Home TV ‘Lost Girl’ 3.07 Episode Review and Recap: There’s Bo Place Like Home
‘Lost Girl’ 3.07 Episode Review and Recap: There’s Bo Place Like Home

‘Lost Girl’ 3.07 Episode Review and Recap: There’s Bo Place Like Home


Bo and Kenzie are back on the farm in this week’s Lost Girl!

For those too confused by last week’s hiatus to catch this week’s episode: a recap.

Trick’s been putting Bo through her Rite of Passage paces, and it isn’t going well. Bo’s never really been a “one with the moment” kind of girl, which is keeping her from crossing a threshold involved in the rite. Trick hires a Dawning coach (kind of like a debutante coach, only with more dire consequences and less tulle. We hope.), who tells Bo that her childhood anger at her mother is what’s keeping her from crossing the threshold. Bo reluctantly grabs Kenzie and a few of what my notes called “underfae epi-pens” (in case Bo gets all growly) and heads back to her tiny hometown just in time for the cherry festival.

When they arrive, Bo’s mom is surprisingly not as evil and bigoted as we’ve been led to believe. This is possibly due to the onset of dementia and the vast range of pills on the sideboard in the dining room. Regardless, Mom’s happy to see both Bo and Kenzie and cheerfully ships them out to the festival.

At the festival, Bo and Kenzie discover that the town’s had a run of bad luck, including the death of one of Bo’s crew from high school. They find the legend of Lady Polly thanks to a ridiculously creepy jump rope rhyme (which I realize is redundant. If “Miss Mary Mack” isn’t really about an elephant with remarkable jumping skills, please nobody tell me). It seems that Bo and her friends accidentally summoned Lady Polly back in the day, and she’s been plaguing the town ever since. Bo’s friend Dougie has been trying to lay her to rest, without much luck but with much angsting.

The big confrontation has Bo pitching Lady Polly back into the well from which she came, all the while assuring Dougie that he was just a kid and didn’t know what he was doing. This is, of course, a major revelation for Bo, who is able to apply that lesson to her own fatal experience with her boyfriend Kyle. That, plus a heart-to-somewhat-confused-heart with her mom allows Bo to find peace with herself and successfully cross the ritual threshold. Unfortunately, now is when the real work begins.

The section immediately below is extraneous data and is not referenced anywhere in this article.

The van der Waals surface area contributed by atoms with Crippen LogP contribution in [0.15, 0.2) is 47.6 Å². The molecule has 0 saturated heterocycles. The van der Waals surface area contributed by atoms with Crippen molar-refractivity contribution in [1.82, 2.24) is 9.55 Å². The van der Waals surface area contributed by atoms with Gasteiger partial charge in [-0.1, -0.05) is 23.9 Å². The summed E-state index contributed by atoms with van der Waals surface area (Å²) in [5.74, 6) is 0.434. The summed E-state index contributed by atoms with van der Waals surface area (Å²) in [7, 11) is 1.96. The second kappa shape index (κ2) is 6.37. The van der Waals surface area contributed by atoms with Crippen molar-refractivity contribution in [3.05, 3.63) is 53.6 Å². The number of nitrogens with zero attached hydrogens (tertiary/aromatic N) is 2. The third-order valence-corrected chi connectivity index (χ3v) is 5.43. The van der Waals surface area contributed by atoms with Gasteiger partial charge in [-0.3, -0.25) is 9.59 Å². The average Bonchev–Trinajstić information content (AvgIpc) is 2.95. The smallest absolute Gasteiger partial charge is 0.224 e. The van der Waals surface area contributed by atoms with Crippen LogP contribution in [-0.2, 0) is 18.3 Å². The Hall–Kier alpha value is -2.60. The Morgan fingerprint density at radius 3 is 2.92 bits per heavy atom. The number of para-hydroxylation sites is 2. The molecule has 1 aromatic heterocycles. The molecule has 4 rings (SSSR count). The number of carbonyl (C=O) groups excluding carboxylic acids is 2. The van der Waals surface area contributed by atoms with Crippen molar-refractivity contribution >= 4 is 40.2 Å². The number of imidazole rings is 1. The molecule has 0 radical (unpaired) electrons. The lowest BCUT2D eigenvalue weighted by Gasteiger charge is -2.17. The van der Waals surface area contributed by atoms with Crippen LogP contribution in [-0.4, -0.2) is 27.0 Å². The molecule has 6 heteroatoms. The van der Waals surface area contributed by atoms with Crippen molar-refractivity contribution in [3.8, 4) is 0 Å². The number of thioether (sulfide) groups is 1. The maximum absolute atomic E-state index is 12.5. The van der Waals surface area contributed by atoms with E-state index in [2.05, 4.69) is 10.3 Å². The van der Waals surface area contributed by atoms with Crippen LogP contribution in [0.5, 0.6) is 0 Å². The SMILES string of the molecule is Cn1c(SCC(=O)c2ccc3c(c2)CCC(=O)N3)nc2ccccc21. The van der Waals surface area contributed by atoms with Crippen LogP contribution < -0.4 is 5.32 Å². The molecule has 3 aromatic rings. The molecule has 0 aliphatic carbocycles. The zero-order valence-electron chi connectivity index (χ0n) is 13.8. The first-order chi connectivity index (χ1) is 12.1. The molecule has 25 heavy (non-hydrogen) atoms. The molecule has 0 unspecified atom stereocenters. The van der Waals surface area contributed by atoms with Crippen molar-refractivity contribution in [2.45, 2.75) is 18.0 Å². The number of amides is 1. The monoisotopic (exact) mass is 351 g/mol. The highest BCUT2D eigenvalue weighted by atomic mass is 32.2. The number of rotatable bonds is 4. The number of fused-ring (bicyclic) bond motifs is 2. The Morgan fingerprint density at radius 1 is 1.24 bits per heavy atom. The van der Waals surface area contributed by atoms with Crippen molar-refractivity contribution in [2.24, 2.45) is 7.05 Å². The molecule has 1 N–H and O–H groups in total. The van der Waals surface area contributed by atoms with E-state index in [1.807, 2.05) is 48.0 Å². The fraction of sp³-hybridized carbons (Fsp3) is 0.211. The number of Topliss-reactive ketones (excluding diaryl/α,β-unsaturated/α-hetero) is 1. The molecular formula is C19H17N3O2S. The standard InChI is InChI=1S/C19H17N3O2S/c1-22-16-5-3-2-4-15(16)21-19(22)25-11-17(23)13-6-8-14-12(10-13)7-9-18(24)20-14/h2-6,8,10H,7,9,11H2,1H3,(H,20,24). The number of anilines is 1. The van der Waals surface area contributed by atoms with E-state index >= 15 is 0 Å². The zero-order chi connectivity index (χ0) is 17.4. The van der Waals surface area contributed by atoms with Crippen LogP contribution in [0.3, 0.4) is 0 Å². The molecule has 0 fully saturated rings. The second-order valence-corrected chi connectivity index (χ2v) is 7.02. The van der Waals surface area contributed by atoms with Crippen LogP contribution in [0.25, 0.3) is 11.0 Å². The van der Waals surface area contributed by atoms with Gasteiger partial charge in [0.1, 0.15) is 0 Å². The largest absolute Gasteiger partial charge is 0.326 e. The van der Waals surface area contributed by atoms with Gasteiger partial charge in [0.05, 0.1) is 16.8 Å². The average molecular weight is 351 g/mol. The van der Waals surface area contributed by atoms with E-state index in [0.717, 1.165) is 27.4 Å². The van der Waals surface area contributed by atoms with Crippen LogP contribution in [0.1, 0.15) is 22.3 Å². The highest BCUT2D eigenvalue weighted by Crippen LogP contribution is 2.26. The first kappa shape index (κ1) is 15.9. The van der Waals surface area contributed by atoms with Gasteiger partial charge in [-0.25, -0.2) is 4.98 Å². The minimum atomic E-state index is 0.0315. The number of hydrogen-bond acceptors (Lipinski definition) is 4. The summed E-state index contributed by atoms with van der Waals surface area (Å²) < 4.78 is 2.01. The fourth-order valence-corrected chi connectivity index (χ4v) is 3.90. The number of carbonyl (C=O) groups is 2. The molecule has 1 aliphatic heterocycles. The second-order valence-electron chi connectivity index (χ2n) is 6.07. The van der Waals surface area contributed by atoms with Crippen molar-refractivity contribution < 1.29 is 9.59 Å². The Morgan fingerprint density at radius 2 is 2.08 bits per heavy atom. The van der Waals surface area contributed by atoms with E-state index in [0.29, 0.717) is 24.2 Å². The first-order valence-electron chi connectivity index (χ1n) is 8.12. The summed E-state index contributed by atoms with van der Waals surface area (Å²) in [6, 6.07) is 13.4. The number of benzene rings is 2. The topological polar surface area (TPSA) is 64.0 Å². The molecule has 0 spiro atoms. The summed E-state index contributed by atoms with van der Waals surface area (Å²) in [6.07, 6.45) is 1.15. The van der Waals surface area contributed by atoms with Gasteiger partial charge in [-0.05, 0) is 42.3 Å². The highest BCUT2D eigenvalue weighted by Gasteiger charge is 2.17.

Okay, sometimes I just don’t understand the point of an episode. I’ll enjoy it, but I won’t get it. This was one of those episodes. I feel like the writers really just wanted to write an episode about Bo’s back story, but I’m not sure this was the time or the way to do it. I think the point was that Bo realized she needed to forgive herself, not her mother, but that’s not what came across in the episode. What I saw happening was Bo having a come-to-Jesus with her mother, who is no longer really in a mental state to give or receive forgiveness. Not the best episode of Lost Girl that I’ve seen, at least from a plot arc standpoint.

That being said, the rest of the episode was a lot of fun. Meeting Bo’s high school crew, Trick’s crush on the Lodestar, seeing what the Canadian version of a Southern small town looks like: all giggle-worthy moments. This was a nice little filler of an episode, but I’m definitely looking forward to getting back to major plot points next week.

Best Quotes:
Trick: “I see impending doom hasn’t affected your sense of humor.”

Bo: “Own it, Laura Ingalls.”

Things to Ponder:

  • Point of Interest: The Poludnica (or Poludnitsa) is a Slavic demon. Seeing as Kenzie’s pretty well-versed in her own culture, shouldn’t she have been all over this?
  • So Kenzie and Trick both know about Dyson getting his love back. Is Bo going to be the last to know?
rennlark Jenn is a contributing writer for FanBolt.com. Having been raised Geek Orthodox, Jenn has a love of most things sci-fi. Thanks to Georgia Tech, she also has an honest appreciation for the “sci” as well as the “fi”. Her current favorite shows include, but are not limited to: Doctor Who, Being Human, Sleepy Hollow, and various Joss Whedon offerings.


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